What is Vertigo?
When I tell people that I suffer from vertigo they think I am afraid of heights, but in actual fact I am talking about the dizziness form of vertigo which many people suffer from. Vertigo itself is a sensation that you or the environment around you is spinning. The easiest way to describe it is as if you are standing on a roundabout and it feels like its moving but its not. There are varying degrees of vertigo from the simple feeling of being off balance for a second, to finding it difficult to keep your balance and are unable to do normal everyday tasks such as walking or driving.
Attacks of vertigo can last from a minute or too up to days long and they often occur suddenly with no warning. My first attack was when away on a conference, suddenly I felt like the chair I was sat on was moving and when I stood up I couldn't focus. It was bad enough to make me nauseous and unable to eat. The only thing that stopped the symptoms was to lay flat and watch TV! This is where I stayed for 2 days!
What Can Cause Vertigo?
There are many different causes of vertigo as doctors are generally unable to determine exactly what might be causing yours. The main reason for this is because it is hard to pinpoint just one single factor as many sufferers have numerous potential causes. The most common and easily treatable causes are as follows:
Benign Positional Vertigo: This is when the body is unable to establish an equilibrium and in certain positions such as tilted head movements can trigger a vertigo attack (this is one of my causes from reading whilst tilting my head at the desk).
Meniere's Disease: A condition or problem with the inner ear as the inner ear is responsible for keeping balance. This condition is easily diagnosed when visiting the doctor, normally when referred to an ear nose and throat specialist. The disease is treatable and in some cases can reoccur.
Migraines: Many vertigo sufferers report that during migraine attacks they also get symptoms of vertigo or even the day after a migraine suffer from vertigo attacks.
Other Causes Of Vertigo
Vestibular Neuronitis: Inflammation of one of the nerve which runs into the inner ear as is responsible for delivering messages about the bodies balance. Inflammation will affect delivery of that message making you feel off balance and dizzy.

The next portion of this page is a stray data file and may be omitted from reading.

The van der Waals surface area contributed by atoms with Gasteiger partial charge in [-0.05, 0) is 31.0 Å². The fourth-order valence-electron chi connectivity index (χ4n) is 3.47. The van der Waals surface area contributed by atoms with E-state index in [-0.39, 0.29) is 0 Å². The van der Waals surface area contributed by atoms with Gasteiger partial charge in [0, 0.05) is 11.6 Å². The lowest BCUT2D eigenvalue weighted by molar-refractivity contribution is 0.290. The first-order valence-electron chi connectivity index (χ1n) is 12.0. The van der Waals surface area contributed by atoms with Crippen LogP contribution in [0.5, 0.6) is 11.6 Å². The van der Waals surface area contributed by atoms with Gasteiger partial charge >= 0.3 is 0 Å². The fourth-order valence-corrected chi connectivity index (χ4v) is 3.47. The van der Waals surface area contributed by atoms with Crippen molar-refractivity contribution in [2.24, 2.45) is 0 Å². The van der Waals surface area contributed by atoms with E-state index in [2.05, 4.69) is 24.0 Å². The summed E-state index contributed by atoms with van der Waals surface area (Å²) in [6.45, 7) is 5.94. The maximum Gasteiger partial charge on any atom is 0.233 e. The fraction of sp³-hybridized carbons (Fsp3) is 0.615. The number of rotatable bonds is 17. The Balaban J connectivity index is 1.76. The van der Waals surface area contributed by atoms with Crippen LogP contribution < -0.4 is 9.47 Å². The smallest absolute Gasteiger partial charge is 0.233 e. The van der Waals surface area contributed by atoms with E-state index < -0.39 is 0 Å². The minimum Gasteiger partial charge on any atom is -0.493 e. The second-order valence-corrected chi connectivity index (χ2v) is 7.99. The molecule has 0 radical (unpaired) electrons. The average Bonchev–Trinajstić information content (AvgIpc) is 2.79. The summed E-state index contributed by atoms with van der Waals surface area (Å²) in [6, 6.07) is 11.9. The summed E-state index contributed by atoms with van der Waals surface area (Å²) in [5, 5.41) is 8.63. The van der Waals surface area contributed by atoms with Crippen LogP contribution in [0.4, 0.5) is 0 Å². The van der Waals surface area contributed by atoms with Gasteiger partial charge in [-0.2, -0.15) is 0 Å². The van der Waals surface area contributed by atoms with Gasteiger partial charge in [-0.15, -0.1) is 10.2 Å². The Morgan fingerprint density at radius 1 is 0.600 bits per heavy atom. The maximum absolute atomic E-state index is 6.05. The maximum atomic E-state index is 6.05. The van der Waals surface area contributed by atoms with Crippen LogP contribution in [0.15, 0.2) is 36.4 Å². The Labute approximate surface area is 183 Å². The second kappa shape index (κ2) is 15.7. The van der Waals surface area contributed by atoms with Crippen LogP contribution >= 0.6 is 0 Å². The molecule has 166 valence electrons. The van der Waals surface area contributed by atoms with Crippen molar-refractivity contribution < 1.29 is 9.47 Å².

Other Factors: All conditions mentioned previously are the conditions that are diagnosed easily, but there are also many other causes such as stress, diet, hydration, hormone imbalance, depression etc. that can cause attacks of vertigo which are hard to diagnose and treat. As mentioned many people become depressed when they are unable to pinpoint the causes.
Some cases of vertigo are treated with medicines designed to attack ear infections which should clear any problems that are associated. However. most cases of vertigo go away by themselves and over time clear up completely. But no one can be sure how long each case will take to improve so seek medical advice if the problem persists. Doctors will normally prescribe anti nausea tablets or "travel-sickness" medication to treat the symptoms as and when they occur.
Living with vertigo and self care
As mentioned it is often hard to diagnose or treat some of the causes and symptoms of vertigo so many people have to learn how to deal with and prevent symptoms. Some of the top tips that I have used are:
- sleeping with your head slightly raised or on multiple pillows
- get up slowly, particularly in the morning sit on the edge of the bed for a minute to balance before standing
- avoid over extending the neck where possible
- do exercises that trigger your vertigo - this forces the brain to deal with and correct the imbalance (only with support)
Living with a condition like a vertigo can be very taxing as attacks can happen anytime anywhere but if you develop an understanding of your own triggers and how to deal with the symptoms it is easy to stay in control. If you do suffer an attack the best thing to do as soon as possible is to lay down and rest as many times vertigo can be triggered by extreme tiredness or fatigue. Let the symptoms pass and wait until you feel better to attempt driving or getting back to normal.